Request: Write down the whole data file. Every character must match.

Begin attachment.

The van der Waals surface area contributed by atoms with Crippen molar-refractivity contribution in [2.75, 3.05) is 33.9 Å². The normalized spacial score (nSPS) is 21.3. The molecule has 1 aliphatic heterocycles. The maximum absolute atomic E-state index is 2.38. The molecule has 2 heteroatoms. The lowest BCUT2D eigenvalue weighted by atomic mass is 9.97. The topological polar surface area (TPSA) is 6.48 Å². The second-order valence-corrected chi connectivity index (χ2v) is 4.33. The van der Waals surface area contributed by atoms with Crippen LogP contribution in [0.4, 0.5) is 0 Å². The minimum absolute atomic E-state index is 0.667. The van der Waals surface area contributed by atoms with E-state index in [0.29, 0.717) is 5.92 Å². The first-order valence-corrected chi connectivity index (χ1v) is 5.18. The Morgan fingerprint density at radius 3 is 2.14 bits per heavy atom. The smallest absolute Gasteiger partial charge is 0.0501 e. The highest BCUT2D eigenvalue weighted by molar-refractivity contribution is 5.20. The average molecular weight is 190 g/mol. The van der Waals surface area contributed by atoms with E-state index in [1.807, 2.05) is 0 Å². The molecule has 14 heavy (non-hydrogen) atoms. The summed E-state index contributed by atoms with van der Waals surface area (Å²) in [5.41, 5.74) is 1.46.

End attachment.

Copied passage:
The van der Waals surface area contributed by atoms with Crippen molar-refractivity contribution in [2.75, 3.05) is 33.9 Å². The normalized spacial score (nSPS) is 21.3. The molecule has 1 aliphatic heterocycles. The maximum absolute atomic E-state index is 2.38. The molecule has 2 heteroatoms. The lowest BCUT2D eigenvalue weighted by atomic mass is 9.97. The topological polar surface area (TPSA) is 6.48 Å². The second-order valence-corrected chi connectivity index (χ2v) is 4.33. The van der Waals surface area contributed by atoms with Crippen LogP contribution in [0.4, 0.5) is 0 Å². The minimum absolute atomic E-state index is 0.667. The van der Waals surface area contributed by atoms with E-state index in [0.29, 0.717) is 5.92 Å². The first-order valence-corrected chi connectivity index (χ1v) is 5.18. The Morgan fingerprint density at radius 3 is 2.14 bits per heavy atom. The smallest absolute Gasteiger partial charge is 0.0501 e. The highest BCUT2D eigenvalue weighted by molar-refractivity contribution is 5.20. The average molecular weight is 190 g/mol. The van der Waals surface area contributed by atoms with E-state index in [1.807, 2.05) is 0 Å². The molecule has 14 heavy (non-hydrogen) atoms. The summed E-state index contributed by atoms with van der Waals surface area (Å²) in [5.41, 5.74) is 1.46.